We examined the effects of inserting 3 s recovery periods during high-intensity cycling exercise at 25 s and 10 s intervals on pulmonary oxygen uptake (V̇O2p), muscle deoxygenation (HHb), associated kinetics (τ), and energy system contributions. Eleven men (24±3 years) completed two trials of three cycling protocols: an 8 min continuous protocol (CONT) and two, 8 min intermittent exercise protocols with work-to-rest periods of 25 s-to-3 s (25INT) and 10 s-to-3 s (10INT). Each protocol began with a step-transition from a 20 W baseline to a power output (PO) of 60% between lactate threshold and maximal V̇O2p (Δ60). This PO was maintained for 8 min in CONT, whereas 3 s periods of 20 W cycling were inserted every 10 s and 25 s after the transition to Δ60 in 10INT and 25INT. Breath-by-breath gas exchange measured by mass spectrometry and turbine and vastus lateralis muscle deoxygenation ([HHb]) measured by near-infrared spectroscopy were recorded throughout. Arterialized-capillary lactate concentration ([Lac-]) was obtained before and 2 min post-exercise. The τV̇O2p was lowest (p<0.05) for 10INT (24±4 s) and 25INT (23±5 s) compared to CONT (28±4 s) whereas [HHb] kinetics did not differ (p>0.05) between conditions. Post-exercise [Lac-] was lowest (p<0.05) for 10INT (7.0±1.7 mM), was higher for 25INT (10.2±1.9 mM) and was greatest in CONT (14.3±3.1 mM). Inserting 3 s recovery periods during heavy-intensity exercise speeded V̇O2p kinetics and reduced overall V̇O2p suggesting an increased reliance on PCr derived phosphorylation during the work period of INT compared to an identical PO performed continuously.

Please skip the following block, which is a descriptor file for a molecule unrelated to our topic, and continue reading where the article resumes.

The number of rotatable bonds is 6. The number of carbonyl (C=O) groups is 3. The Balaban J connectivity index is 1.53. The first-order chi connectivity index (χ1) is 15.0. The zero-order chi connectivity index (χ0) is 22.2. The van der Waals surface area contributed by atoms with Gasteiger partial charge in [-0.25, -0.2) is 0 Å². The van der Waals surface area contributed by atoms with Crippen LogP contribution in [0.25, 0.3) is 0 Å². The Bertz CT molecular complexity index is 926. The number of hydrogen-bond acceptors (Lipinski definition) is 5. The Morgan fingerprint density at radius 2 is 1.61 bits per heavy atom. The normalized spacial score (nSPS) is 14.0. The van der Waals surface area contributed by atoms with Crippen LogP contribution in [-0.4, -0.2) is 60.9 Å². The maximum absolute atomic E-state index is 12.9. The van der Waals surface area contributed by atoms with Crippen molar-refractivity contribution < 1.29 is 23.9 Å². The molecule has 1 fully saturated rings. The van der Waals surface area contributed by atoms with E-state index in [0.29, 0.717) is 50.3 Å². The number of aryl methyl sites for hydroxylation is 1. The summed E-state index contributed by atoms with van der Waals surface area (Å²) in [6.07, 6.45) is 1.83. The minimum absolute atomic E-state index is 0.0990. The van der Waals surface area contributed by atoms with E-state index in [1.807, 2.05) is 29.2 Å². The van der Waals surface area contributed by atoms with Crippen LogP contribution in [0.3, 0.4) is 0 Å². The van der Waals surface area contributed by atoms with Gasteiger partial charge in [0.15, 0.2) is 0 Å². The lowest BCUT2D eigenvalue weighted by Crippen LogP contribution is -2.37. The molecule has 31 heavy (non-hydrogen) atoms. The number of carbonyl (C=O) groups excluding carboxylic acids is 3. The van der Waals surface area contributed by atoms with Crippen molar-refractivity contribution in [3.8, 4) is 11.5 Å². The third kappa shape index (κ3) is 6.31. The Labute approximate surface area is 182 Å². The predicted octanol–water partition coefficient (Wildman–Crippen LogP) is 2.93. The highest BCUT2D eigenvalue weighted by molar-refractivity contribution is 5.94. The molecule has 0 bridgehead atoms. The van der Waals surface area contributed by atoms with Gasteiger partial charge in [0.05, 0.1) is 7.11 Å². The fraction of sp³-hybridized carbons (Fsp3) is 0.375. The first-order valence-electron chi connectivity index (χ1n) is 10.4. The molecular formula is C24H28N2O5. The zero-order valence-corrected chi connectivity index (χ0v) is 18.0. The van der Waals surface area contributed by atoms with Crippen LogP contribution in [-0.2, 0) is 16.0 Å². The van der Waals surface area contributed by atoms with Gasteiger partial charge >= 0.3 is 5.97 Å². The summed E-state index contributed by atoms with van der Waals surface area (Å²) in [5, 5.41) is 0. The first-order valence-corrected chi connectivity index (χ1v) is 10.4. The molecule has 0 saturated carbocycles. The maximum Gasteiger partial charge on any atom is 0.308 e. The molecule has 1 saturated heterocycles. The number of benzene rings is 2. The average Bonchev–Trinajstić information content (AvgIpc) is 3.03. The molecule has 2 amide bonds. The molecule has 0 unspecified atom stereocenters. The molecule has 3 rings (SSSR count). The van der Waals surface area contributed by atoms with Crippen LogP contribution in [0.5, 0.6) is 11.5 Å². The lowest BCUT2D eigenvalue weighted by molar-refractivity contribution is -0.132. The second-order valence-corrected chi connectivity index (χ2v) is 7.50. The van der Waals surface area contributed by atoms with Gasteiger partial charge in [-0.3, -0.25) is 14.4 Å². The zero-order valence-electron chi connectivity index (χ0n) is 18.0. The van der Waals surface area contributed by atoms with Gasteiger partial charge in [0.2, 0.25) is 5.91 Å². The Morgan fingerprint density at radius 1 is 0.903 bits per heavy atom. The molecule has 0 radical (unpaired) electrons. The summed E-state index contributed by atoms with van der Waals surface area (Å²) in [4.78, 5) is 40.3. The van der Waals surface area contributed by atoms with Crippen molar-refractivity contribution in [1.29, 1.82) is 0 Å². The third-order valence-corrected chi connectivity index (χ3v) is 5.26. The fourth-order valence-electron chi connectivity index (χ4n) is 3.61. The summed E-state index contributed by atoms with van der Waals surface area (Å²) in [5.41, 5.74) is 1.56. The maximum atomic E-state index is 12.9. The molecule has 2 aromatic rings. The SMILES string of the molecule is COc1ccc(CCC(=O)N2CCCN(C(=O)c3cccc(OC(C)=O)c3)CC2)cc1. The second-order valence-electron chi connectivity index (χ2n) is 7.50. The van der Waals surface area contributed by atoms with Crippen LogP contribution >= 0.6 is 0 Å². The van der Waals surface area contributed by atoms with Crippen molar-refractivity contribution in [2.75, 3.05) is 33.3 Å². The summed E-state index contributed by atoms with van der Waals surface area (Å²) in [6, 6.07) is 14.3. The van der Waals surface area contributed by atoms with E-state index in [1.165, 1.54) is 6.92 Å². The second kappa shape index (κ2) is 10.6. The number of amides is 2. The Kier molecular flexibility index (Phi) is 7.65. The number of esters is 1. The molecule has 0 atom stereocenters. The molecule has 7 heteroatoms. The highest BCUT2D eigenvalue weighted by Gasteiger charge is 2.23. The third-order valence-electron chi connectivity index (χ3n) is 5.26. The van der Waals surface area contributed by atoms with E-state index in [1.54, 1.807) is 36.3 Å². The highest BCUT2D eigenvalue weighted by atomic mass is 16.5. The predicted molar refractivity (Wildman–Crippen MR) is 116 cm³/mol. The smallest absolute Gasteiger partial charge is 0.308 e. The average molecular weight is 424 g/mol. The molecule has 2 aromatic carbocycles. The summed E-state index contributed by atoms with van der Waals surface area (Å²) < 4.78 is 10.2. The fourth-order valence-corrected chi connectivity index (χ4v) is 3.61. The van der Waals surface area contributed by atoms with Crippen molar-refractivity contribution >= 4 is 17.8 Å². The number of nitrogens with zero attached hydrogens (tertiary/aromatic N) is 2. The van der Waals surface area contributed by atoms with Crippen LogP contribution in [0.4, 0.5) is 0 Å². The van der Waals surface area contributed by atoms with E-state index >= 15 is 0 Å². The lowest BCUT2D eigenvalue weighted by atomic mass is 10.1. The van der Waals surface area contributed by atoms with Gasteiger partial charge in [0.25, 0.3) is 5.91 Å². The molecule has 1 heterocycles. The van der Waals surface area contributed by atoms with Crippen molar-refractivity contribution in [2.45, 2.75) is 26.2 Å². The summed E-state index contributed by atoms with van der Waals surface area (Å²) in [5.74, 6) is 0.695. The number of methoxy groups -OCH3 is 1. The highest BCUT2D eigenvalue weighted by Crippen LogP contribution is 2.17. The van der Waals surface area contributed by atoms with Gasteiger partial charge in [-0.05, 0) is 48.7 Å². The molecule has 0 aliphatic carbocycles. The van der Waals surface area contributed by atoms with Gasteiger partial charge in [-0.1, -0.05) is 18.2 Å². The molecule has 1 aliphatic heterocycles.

- O2 on-kinetics
- near-infrared spectroscopy
- intermittent exercise
- energy systems
- Copyright © 2016, Journal of Applied Physiology